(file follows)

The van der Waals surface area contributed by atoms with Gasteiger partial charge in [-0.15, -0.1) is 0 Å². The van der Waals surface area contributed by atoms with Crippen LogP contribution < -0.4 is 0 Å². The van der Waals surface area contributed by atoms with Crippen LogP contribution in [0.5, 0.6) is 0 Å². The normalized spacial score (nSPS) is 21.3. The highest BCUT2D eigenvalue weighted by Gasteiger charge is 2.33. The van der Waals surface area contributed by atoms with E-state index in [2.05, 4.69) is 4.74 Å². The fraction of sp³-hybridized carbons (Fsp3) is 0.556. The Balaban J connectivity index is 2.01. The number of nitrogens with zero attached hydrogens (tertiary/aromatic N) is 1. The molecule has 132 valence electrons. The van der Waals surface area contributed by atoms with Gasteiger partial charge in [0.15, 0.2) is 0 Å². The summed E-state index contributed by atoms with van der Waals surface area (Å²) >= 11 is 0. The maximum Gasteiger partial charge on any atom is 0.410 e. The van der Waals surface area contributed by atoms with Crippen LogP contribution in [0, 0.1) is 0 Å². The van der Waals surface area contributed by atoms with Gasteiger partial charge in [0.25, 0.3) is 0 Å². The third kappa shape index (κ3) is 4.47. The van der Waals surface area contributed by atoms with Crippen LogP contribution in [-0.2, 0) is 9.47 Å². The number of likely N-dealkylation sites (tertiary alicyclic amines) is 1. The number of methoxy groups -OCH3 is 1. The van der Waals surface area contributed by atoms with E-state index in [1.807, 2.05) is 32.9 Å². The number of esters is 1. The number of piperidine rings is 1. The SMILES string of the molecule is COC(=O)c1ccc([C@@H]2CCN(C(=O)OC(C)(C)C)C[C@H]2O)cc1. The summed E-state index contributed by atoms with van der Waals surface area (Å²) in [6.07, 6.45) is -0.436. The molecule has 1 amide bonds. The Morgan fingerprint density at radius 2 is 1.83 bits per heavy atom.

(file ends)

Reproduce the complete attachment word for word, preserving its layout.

The van der Waals surface area contributed by atoms with Gasteiger partial charge in [-0.15, -0.1) is 0 Å². The van der Waals surface area contributed by atoms with Crippen LogP contribution < -0.4 is 0 Å². The van der Waals surface area contributed by atoms with Crippen LogP contribution in [0.5, 0.6) is 0 Å². The normalized spacial score (nSPS) is 21.3. The highest BCUT2D eigenvalue weighted by Gasteiger charge is 2.33. The van der Waals surface area contributed by atoms with E-state index in [2.05, 4.69) is 4.74 Å². The fraction of sp³-hybridized carbons (Fsp3) is 0.556. The Balaban J connectivity index is 2.01. The number of nitrogens with zero attached hydrogens (tertiary/aromatic N) is 1. The molecule has 132 valence electrons. The van der Waals surface area contributed by atoms with Gasteiger partial charge in [0.15, 0.2) is 0 Å². The summed E-state index contributed by atoms with van der Waals surface area (Å²) >= 11 is 0. The maximum Gasteiger partial charge on any atom is 0.410 e. The van der Waals surface area contributed by atoms with Crippen LogP contribution in [0, 0.1) is 0 Å². The van der Waals surface area contributed by atoms with Gasteiger partial charge in [0.25, 0.3) is 0 Å². The third kappa shape index (κ3) is 4.47. The van der Waals surface area contributed by atoms with Crippen LogP contribution in [-0.2, 0) is 9.47 Å². The number of likely N-dealkylation sites (tertiary alicyclic amines) is 1. The number of methoxy groups -OCH3 is 1. The van der Waals surface area contributed by atoms with E-state index in [1.807, 2.05) is 32.9 Å². The number of esters is 1. The number of piperidine rings is 1. The SMILES string of the molecule is COC(=O)c1ccc([C@@H]2CCN(C(=O)OC(C)(C)C)C[C@H]2O)cc1. The summed E-state index contributed by atoms with van der Waals surface area (Å²) in [6.07, 6.45) is -0.436. The molecule has 1 amide bonds. The Morgan fingerprint density at radius 2 is 1.83 bits per heavy atom.